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QCalc Programmer's Calculator

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QCalc is a powerful, cross-platform calculator specifically designed for embedded systems programmers. The calculator accepts whole expressions in the C-syntax and displays results simultaneously in decimal, hexadecimal, and binary without the need to explicitly convert the result to these bases.

QCalc user interface
The calculator is a console application, where you can type complete C expressions. You can also copy-and-paste expressions into and from the calculator console to use them almost directly in your C code.

QCalc Usage

QCalc is included in the QTools Collection in the sub-directory qtools/qcalc/ and consists of a single file qcalc.py. To launch QCalc, you need to open this file with python.

You use QCalc by typing (or pasting) an expression at the > prompt and pressing Enter to evaluate the expression. You can conveniently edit any expression already inside the user input field, and you can recall the previous expressions by means of the Up and Down keys.

You quit the calculator by Enter without entering an expression.

Batch Mode

If you provide the optional [expression] argument, QCalc will evaluate the expression, print the result and terminate. For example:

qcalc "2*3 + (1 << 3)"
QCalc Programmer's Calculator 6.9.4 running on Python 3.9.1
(c) 2005-2021 Quantum Leaps, www.state-machine.com

2*3 + (1 << 3)
= 14 | 0x0000'000E | 0b00000000'00000000'00000000'00001110

Interactive Mode

Otherwise, if no [expression] argument is provided, QCalc will start in the interactive mode, where you can enter expressions via your keyboard.

QCalc on Windows

The python interpreter is included in the QTools collection for Windows. The QTOOLS%\bin directory also contains the qcalc.bat batch file and a shortcut qcalc, which you can copy to your desktop:

Shortcut for launching QCalc

QCalc Features

Expressions in C-Syntax

The most important feature of QCalc is that it accepts expressions in the C-syntax—with the same operands and precedence rules as in the C or C++ source code. Among others, the expressions can contain all bit-wise operators (<<, >>, |, &, ^, ~) as well as mixed decimal, hexadecimal and even binary constants. QCalc is also a powerful floating-point scientific calculator and supports all mathematical functions (sin(), cos(), tan(), exp(), ln(), ...). Some examples of acceptable expressions are:

((0xBEEF << 16) | 1280) & ~0xFF—binary operators, mixed hex and decimal numbers
($1011 << 24) | (1280 >> 8) ^ 0xFFF0—mixed binary, dec and hex numbers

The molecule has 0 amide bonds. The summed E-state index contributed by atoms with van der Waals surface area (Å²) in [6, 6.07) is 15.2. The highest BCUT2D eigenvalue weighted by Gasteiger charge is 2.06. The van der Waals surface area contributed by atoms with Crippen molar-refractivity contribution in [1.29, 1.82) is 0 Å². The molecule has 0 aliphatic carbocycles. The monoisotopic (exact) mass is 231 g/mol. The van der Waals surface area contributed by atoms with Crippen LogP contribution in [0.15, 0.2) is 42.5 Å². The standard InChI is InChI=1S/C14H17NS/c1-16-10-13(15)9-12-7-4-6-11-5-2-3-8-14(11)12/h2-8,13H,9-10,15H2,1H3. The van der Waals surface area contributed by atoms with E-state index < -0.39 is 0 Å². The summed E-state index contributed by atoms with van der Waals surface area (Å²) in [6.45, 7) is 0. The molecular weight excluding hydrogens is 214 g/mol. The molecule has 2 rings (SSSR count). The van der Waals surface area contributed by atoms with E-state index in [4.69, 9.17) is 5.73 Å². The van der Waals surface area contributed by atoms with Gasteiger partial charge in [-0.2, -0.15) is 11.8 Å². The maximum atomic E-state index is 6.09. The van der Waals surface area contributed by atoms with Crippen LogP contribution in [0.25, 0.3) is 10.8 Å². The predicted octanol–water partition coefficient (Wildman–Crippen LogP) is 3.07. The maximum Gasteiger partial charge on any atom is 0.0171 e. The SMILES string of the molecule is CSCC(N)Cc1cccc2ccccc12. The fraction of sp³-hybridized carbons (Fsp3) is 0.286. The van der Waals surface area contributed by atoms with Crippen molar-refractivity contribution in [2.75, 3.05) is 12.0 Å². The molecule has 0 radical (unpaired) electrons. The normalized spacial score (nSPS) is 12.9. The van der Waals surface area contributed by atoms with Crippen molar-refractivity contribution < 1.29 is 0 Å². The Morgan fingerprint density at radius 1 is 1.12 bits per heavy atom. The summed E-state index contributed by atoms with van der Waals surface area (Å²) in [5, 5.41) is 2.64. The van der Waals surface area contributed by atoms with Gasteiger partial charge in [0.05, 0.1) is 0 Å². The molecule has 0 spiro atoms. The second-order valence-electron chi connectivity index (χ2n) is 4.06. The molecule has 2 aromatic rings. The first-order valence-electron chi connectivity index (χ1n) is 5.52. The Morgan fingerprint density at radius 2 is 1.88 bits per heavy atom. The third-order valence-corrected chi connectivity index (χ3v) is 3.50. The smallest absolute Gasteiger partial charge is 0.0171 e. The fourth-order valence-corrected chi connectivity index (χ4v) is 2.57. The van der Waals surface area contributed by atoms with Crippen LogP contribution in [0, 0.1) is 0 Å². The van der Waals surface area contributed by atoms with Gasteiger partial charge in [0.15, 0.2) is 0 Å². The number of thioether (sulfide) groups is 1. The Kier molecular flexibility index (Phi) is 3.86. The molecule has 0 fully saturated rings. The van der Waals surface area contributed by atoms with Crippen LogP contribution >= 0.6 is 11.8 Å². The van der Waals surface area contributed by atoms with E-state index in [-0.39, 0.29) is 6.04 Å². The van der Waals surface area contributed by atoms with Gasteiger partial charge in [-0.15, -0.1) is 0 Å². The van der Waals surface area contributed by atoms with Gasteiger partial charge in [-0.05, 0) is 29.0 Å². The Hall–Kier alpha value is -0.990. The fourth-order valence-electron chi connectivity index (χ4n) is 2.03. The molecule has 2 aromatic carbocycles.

(1234 % 55) + 4321//33—remainder, integer division (note the // integer division operator
pow(sin(and),2) + pow(cos(and),2)—scientific floating-point calculations, and-variable

QCalc internally uses the Python command eval to evaluate the expressions. Please refer to the documentation of Python math expressions for more details of supported syntax and features.

Automatic Conversion to Hexadecimal and Binary

If the result of expression evaluation is integer (as opposed to floating point), QCalc automatically displays the result in hexadecimal and binary formats (see QCalc screenshot). For better readability, the hex display shows an apostrophe between the two 16-bit half-words (e.g., 0xDEAD'BEEF). Similarly, the binary output shows an apostrophe between the four 8-bit bytes (e.g., 0b11011110'10101101'10111110'11101111).

Hexadecimal and Binary Numbers

As an extension to the C-syntax, QCalc supports both hexadecimal numbers and binary numbers. These numbers are represented as 0x... and0b..., respectively, and can be mixed into expressions. Here are a few examples of such expressions:

(0b0110011 << 14) & 0xDEADBEEF
(0b0010 | 0b10000) * 123

History of Inputs

As a console application QCalc "remembers" the history of the recently entered expressions. You can recall and navigate the history of previously entered expressions by pressing the Up / Down keys.

The and Variable

QCalc stores the result of the last computation in the and variable. Here are some examples of expressions with the and variable:

1/and—find the inverse of the last computation
log(and)/log(2)—find log-base-2 of the last computation

64-bit Range

QCalc supports the 64-bit range and switches to 64-bit arithmetic automatically when an integer result of a computation exceeds the 32-bit range. Here are some examples of the 64-bit output:

> 0xDEADBEEF << 27
= 501427843159293952 | 0x06F5'6DF7'7800'0000
= 0b00000110'11110101'01101101'11110111'01111000'00000000'00000000'00000000
> 0xDEADBEEF << 24
= 62678480394911744 | 0x00DE'ADBE'EF00'0000
= 0b00000000'11011110'10101101'10111110'11101111'00000000'00000000'00000000
> 0xDEADBEEF << 34
! out of range

Error handling

Expressions that you enter into QCalc might have all kinds of errors: syntax errors, computation errors (e.g., division by zero), etc. In each of these cases, QCalc responds with the Error message and an explanation of the error:

> (2*4) + )
Traceback (most recent call last):
  File "C:\qp\qtools\qcalc\qcalc.py", line 54, in _main
    result = eval(expr)
  File "<string>", line 1
    (2*4) + )
SyntaxError: unmatched ')'

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